[The Movement argues against special treatment and equal treatment, and demands an end to equal treatment. The Masculinist Movement starts to attack the 19th Amendment, and elects Masculinists to Congress and the state legislatures. "Lady masculinists" jeered and heckled female candidates. In Congress, a vote to repeal the 19th Amendment was narrowly defeated.]

III. The Counter-Revolution.

[Now the anti-Masculinist counter-revolution began. The movement is led by (of course) a man who runs for president on the Mother Knows Best platform who gives a `Cross of Swords' speech:] "You shall not press down upon the loins of mankind this codpiece of elastic," he would thunder. "You shall not crucify womankind upon a cross of swords!"

[Against him, the masculinists run "Kitchen-Loving Clarissima" who pleads to be the last woman president:] Clarissima Strunt's three sturdy sons accompanied her on every speaking engagement, baseball bats aslant on their shoulders. She also had a mysterious husband who was busy with `a man's work.' In photographs which were occasionally fed to the newspapers, he stood straight and still, a shotgun cradled in his arm, while a good hound dog flushed game out of faraway bushes. His face was never clearly recognizable, but there was something in the way he held his head that emphatically suggested an attitude of no nonsense from anybody -- especially women.

Hellfire Henry [Dorselblad] and Kitchen-Loving Clarissima worked beautifully together. After Dorselblad had pranced up and down a platform with a belligerently waving codpiece, after he had exhorted, demanded and anathematized, Clarissima Strunt would come forward. Replying to his gallant bow with a low curtsy, she would smooth out the red-and-white checked apron she always wore and talk gently of the pleasures of being a woman in a truly male world.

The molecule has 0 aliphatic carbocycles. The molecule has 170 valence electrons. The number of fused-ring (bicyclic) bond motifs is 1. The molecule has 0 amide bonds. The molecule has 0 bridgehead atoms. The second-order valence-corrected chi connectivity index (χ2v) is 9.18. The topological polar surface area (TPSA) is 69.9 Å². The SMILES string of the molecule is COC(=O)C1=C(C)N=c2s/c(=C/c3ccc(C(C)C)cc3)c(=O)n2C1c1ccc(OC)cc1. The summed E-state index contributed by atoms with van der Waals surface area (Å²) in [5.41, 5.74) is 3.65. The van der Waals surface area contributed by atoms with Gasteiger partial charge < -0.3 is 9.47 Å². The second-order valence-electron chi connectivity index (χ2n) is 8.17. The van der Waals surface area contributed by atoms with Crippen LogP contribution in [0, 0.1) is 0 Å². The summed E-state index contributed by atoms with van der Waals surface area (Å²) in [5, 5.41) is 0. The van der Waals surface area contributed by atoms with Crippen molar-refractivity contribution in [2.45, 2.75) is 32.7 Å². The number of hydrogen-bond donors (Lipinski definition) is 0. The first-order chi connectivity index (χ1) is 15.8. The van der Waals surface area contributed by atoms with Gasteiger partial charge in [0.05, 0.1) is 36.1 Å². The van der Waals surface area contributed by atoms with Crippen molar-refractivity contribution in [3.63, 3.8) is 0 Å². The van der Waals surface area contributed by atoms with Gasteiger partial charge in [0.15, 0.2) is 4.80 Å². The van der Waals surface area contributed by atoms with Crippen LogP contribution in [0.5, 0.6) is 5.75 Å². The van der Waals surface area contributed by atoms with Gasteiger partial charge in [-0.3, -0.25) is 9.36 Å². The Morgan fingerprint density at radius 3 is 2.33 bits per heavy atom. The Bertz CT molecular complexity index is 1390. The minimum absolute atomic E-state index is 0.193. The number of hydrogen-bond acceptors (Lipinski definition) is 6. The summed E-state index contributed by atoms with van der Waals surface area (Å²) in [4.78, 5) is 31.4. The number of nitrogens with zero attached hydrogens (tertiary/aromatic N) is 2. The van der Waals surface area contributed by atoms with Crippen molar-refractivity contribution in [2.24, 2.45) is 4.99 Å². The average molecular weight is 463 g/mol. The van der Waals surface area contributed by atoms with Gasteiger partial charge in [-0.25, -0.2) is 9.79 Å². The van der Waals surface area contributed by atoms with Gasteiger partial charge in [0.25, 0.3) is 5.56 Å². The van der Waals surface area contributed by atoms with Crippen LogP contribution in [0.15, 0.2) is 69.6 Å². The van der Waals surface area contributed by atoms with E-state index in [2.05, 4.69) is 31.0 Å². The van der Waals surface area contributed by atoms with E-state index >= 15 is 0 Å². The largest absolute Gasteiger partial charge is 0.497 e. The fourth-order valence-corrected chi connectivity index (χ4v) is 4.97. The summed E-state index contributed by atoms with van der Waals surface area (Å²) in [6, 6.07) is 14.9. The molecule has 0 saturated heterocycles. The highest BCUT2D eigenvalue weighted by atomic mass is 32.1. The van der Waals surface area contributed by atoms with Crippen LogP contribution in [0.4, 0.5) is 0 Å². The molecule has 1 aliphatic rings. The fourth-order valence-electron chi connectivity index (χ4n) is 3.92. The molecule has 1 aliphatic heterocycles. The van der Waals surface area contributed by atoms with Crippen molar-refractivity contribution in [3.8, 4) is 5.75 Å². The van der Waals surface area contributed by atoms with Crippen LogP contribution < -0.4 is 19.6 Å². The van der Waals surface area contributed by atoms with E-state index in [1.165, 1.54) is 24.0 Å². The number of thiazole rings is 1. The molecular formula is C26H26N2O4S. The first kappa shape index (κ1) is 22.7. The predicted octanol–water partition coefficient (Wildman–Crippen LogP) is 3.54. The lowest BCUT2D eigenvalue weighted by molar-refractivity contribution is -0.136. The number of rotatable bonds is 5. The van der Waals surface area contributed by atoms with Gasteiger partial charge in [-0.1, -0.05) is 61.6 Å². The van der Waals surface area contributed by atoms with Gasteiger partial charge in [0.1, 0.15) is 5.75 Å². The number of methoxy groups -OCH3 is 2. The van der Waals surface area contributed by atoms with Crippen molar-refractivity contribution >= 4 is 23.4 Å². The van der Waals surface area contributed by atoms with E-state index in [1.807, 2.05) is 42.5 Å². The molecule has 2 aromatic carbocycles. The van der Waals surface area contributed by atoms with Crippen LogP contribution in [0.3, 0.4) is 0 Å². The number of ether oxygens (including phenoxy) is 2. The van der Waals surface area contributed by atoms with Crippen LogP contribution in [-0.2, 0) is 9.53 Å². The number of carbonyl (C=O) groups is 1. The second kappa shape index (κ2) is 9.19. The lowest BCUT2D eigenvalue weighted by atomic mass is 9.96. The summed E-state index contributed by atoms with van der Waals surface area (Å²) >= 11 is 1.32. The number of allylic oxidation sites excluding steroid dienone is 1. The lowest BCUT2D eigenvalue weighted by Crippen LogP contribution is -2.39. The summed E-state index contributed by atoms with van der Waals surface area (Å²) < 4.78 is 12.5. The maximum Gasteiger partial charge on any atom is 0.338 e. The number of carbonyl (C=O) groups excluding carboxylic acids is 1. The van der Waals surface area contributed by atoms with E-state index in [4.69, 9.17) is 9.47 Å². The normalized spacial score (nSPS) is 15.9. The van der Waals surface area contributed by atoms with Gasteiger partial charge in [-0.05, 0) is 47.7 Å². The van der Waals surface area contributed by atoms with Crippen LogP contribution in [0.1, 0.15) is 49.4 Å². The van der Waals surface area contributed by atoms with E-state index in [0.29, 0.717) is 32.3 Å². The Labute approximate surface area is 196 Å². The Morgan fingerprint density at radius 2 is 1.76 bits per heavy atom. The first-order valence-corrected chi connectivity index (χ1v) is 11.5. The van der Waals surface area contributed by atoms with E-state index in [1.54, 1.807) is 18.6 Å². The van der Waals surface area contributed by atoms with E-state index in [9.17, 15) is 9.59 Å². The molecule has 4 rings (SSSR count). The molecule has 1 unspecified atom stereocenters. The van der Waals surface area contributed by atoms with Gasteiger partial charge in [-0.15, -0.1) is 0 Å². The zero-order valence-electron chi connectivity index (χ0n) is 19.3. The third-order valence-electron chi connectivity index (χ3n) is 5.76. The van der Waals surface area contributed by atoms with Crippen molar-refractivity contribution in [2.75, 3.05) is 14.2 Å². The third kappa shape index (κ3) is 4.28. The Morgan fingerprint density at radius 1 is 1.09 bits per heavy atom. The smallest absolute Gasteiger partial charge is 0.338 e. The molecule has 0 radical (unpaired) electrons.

When she placed a mother's hand on the button at the top of her youngest son's baseball cap and fondly whispered, "Oh, no, I didn't raise my boy to be a sissy!" -- when she threw her head back and proudly asserted, "I get more pleasure out of oneo day's washing and scrubbing than out of ten year's legislating and politicking!" -- when she stretched plump arms out to the audience and begged, "Please give me your vote! I want to be the last woman President!" -- when she put it that way, which red-blooded registered voter could find it in his heart to refuse?

[The Masculinists were 3 to 2 favorites. Then in a televised debate the anti-masculinist candidate seems to have called one of the Masculinist leaders a homosexual; he was called out for a duel and then villified for trying to get out of the duel. He decided to duel and to take Andrew Jackson's strategy of letting the other guy have the first shot. That didn't work since the masculinist didn't miss. But the anti-masculinist leader survived, with a terrible wound, and the sympathy vote helped him win.]

[The Masculinism movement dies with but one reminder of its existence:

It was almost as if Masculinism had never been. If we discount the beery groups of men who, at the end of a party, nostalgically sing the old songs and call out the old heroic rallying cries to each other, we have today very few mementos of the great convulsion.

One of them is the codpiece.

The codpiece has survived as a part of modern male costume. In motion, it has a rhythmic wave that reminds many women of a sternly shaken forefinger, warning them that men, at the last, can only be pushed so far and no farther. For men, the codpiece is still a flag, now a flag of truce perhaps, but it flutters in a war that goes on and on.